Nature Abhors the Higgs

October 15, 2009
  • Particle Physics
  • Physics

So, we've all read this delightfully wacky article on the LHC, courtesy of the NYT:

Higgs Article

If you haven't read it, take a peek. The times article discusses a few papers written by a somewhat well known physicist that describe our chances of creating a Higgs Boson at the LHC. Also, it has a reference to the Kurt Vonnegut novel "The Sirens of Titan," which is one of my favorite books.

Their argument is, more or less, that the universe may be very much against Higgs Boson production and will conspire to prevent them from being created. This hatred of the Higgs may lead to the LHC breaking down and being unable to function properly. So, the incident last year that set the LHC back a year is just an example of nature abhorring the Higgs.

You can read more in some of these papers:

Wacky Paper 1 Wacky Paper 2 Wacky Paper 3 Wacky Paper 4

Of those articles, the third one contains the most "physics." The rest are mostly silly assertions. Somehow, the author imagines that the physical action has an imaginary part, and that imaginary part only comes into play with the Higgs, and it is this imaginary part which suppresses Higgs production.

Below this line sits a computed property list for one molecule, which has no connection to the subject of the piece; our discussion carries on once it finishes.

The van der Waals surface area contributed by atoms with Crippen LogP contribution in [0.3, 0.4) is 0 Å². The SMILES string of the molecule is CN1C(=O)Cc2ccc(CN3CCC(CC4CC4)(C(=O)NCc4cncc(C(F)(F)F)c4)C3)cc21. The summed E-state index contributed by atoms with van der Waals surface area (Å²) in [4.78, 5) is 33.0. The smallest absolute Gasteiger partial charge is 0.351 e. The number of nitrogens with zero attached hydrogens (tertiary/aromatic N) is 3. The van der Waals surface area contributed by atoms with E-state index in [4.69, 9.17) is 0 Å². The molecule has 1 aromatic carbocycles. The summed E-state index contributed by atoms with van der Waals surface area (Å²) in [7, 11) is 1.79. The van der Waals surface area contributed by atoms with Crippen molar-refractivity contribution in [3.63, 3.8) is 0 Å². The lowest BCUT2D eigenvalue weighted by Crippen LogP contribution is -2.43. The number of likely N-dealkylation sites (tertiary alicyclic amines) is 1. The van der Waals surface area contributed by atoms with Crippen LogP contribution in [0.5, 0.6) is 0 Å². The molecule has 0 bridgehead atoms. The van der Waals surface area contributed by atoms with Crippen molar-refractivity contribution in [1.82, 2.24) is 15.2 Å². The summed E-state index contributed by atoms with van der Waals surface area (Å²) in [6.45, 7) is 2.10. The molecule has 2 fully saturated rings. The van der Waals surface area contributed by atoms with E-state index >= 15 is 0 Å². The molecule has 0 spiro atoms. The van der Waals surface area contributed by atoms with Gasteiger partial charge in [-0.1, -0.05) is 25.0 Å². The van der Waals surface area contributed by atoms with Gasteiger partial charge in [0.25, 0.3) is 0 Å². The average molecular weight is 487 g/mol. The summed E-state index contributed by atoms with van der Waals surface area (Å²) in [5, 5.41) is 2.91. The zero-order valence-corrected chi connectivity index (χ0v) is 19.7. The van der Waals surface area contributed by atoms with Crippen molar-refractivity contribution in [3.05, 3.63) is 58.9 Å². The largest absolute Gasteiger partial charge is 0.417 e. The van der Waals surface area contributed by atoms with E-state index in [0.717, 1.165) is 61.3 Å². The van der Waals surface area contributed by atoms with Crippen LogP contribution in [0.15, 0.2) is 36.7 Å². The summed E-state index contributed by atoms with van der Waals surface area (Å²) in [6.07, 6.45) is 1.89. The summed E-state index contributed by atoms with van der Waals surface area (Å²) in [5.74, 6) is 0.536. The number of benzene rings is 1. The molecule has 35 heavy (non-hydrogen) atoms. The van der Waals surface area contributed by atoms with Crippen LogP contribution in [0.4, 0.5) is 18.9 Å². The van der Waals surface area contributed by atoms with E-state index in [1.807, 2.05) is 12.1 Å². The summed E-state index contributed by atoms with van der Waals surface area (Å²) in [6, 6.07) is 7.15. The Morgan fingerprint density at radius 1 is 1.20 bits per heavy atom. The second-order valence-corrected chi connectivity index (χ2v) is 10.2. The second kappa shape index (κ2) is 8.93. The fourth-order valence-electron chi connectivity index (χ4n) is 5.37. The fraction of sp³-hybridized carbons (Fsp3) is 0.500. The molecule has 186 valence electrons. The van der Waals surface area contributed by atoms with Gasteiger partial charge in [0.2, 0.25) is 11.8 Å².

Okay, "out there" physics, but not necessarily wrong. Where the author loses me is his argument about pulling cards from a deck. Here's what he proposes to test if nature if fundamentally against the production of a Higgs:

We create a huge deck of cards and select one of the cards to represent "don't run the LHC." We then agree beforehand that, if we draw this card, we won't run the LHC. There is, of course, a very low chance of drawing this card. So, if we somehow do draw this card, it must only be because nature is against the Higgs and has conspired to make us draw the "no LHC" card to prevent future Higgs.

That part is pretty nutty. How is nature to believe us? Are we supposed to really, really promise that we won't run the LHC if we draw the card? What if we cross our fingers? Does nature count that?